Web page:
Mr. Speaker, there is reason to fear for the fate of rule of law in Russia. I want to present one relevant example. Mikhail Trepashkin, an attorney and former Federal Security Service, FSB, officer was arrested on October 24, 2003, a week before he was scheduled to represent in legal proceedings the relatives of one of the victims of a terrorist attack in Moscow. Mr. Trepashkin’s American client is Tatyana Morozova of Milwaukee, Wisconsin. In September 1999, Ms. Morozova’s mother was killed and her sister barely survived the bombing of an apartment house in Moscow. Officially, the crime was blamed on Chechen separatists, but Mr. Trepashkin was expected to present the findings of his investigation which suggested involvement of elements of the FSB in the 1999 apartment bombings in Moscow as well as an aborted attempted bombing in the city of Ryazan. Mr. Trepashkin had been a consultant to the public commission set up by prominent human rights activist and former Duma Deputy Sergei Kovalev to investigate the 1999 bombings. The Kovalev commission asked many unpleasant questions but got precious few answers from the authorities. Meanwhile, in the course of his investigation Trepashkin discovered evidence that didn’t track with the official version of the bombing incidents. This included events in Ryazan, where a bomb in an apartment basement was discovered by local police and safely detonated hours before it was due to explode. The two suspects in that case were released after presenting FSB identification documents. The whole incident was later declared a “readiness exercise” by Russian authorities. Several months later, the co-chairman of the Kovalev Commission, Duma Deputy Sergei Yushenkov, was assassinated in front of his home. Four persons were convicted of the murder. Another member of the Commission died of food poisoning in a hospital, another was severely beaten by thugs, and two members lost their seats in the Duma. The activities of the decimated commission came to an abrupt halt. A week before the October 24, 2003 trial opened, the police just happened to pull Trepashkin over on the highway, and just happened to find a revolver in his car. Trepashkin claims the gun was planted. Three weeks later, he was put on trial and sentenced to 4 years labor camp by a closed court for allegedly divulging state secrets to a foreign journalist. Mr. Speaker, I don’t know all the details of this case, but it looks very much like Mr. Trepashkin was prosecuted in order to prevent him from releasing potentially damaging information regarding the activities of the FSB. The U.S. State Department has commented diplomatically: “The arrest and trial of Mikhail Trepashkin raised concerns about the undue influence of the FSB and arbitrary use of the judicial system.” Today Mr. Trepashkin is held in a Volokolamsk city jail in a 130-square foot, lice-infested cell, which he shares with six other prisoners. He suffers from asthma but reportedly has been denied health care or even medicine. These arduous conditions may be retaliation for Mr. Trepashkin’s filing a complaint to the European Court of Human Rights in Strasbourg. It is difficult to believe that President Putin, given his KGB and FSB background, is unaware of the controversy surrounding the bombing investigations and the possibility that elements of the security services were involved. He must realize that corruption and personal vendettas within the FSB are dangerous commodities not only for the people of Russia, but for an entire civilized world that relies on the combined efforts of the intelligence community in the war against terrorism. I urge President Putin to order a thorough and honest investigation of Mikhail Trepashkin’s jailing and full cooperation with the Kovalev Commission. While the jury is still out on the 1999 bombings, persecution of those who want to find out the truth does not add to Mr. Putin’s credibility among those in the West who so far have been willing to give him the benefit of the doubt.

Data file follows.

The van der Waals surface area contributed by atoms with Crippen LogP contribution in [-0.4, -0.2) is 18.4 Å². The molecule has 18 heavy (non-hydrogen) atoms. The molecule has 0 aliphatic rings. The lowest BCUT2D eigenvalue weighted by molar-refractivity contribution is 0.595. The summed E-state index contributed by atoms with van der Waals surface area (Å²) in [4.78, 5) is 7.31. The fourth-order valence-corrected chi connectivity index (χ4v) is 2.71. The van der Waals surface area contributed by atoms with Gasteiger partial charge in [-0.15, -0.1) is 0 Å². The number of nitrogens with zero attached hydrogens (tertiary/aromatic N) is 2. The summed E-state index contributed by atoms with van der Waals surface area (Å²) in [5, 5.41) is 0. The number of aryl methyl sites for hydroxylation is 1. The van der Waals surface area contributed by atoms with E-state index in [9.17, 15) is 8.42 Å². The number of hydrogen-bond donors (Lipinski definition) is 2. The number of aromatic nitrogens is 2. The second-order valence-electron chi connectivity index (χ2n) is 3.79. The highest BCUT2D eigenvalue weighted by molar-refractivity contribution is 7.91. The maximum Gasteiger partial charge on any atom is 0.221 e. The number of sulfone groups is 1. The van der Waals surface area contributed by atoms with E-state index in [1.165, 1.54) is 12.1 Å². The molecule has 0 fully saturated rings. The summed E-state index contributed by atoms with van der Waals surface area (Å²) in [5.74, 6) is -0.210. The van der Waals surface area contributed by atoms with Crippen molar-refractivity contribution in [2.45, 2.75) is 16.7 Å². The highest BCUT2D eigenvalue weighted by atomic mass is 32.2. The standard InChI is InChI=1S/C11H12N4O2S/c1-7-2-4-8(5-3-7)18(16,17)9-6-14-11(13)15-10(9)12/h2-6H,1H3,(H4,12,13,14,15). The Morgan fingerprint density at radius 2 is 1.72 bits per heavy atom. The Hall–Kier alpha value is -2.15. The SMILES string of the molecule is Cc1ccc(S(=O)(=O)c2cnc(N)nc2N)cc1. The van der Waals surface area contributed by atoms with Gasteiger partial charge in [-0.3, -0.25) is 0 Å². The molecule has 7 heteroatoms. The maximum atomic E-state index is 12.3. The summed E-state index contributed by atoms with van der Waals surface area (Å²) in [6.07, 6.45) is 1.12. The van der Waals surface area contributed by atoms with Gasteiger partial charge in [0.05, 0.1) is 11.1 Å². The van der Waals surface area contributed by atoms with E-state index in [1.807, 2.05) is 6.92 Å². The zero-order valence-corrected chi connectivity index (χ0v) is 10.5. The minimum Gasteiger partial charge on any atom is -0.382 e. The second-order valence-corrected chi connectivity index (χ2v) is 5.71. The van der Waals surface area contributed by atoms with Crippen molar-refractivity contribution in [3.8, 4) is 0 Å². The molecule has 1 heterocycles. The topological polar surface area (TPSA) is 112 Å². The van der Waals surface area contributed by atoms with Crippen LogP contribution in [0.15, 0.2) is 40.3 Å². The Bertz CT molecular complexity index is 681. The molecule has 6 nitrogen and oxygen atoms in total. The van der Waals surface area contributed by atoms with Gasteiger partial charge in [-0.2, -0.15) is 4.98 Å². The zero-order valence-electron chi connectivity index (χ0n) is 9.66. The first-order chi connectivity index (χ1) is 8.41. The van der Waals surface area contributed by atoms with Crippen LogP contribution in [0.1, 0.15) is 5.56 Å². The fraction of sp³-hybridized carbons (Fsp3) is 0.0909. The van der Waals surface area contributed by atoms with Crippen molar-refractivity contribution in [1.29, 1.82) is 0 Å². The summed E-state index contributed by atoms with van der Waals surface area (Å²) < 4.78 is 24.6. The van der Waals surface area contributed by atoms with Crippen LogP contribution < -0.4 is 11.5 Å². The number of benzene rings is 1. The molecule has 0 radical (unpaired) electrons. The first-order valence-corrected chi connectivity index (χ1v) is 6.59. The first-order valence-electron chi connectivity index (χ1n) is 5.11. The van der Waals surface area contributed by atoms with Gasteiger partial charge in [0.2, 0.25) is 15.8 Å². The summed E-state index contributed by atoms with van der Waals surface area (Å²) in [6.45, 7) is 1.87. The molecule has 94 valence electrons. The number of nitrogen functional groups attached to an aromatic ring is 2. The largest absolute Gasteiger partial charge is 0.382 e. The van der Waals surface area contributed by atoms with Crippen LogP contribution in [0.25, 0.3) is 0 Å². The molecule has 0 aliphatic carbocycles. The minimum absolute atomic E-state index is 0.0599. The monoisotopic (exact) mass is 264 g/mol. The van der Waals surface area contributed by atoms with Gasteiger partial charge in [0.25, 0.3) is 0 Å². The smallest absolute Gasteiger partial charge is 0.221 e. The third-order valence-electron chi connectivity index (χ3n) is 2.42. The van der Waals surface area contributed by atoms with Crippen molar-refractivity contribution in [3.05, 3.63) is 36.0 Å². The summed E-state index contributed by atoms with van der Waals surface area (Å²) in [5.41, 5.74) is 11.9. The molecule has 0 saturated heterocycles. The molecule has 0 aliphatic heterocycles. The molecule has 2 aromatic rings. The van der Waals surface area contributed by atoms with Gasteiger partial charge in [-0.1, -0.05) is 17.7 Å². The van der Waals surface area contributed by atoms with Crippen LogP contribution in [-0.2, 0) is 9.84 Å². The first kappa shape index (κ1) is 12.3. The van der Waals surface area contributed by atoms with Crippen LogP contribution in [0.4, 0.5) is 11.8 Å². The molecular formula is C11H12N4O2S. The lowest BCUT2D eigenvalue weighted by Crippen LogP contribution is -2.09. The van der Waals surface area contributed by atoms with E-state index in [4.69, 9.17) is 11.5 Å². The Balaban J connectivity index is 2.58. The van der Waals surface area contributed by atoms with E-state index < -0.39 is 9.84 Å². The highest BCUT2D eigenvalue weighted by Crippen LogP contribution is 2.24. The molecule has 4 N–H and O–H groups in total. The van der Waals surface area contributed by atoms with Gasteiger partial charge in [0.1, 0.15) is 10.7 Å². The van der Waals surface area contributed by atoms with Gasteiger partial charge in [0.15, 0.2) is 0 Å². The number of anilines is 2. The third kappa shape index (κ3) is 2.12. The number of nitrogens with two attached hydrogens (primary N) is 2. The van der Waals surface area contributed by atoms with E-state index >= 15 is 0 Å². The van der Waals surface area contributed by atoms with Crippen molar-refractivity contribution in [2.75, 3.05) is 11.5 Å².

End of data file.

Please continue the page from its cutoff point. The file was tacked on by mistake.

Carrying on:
Human rights organizations have spoken out, such as Human Rights First, Amnesty International, Protection Online and others. Click here to send an e-mail protest to “President” Putin over Trepashkin’s treatment and to demand his future protection.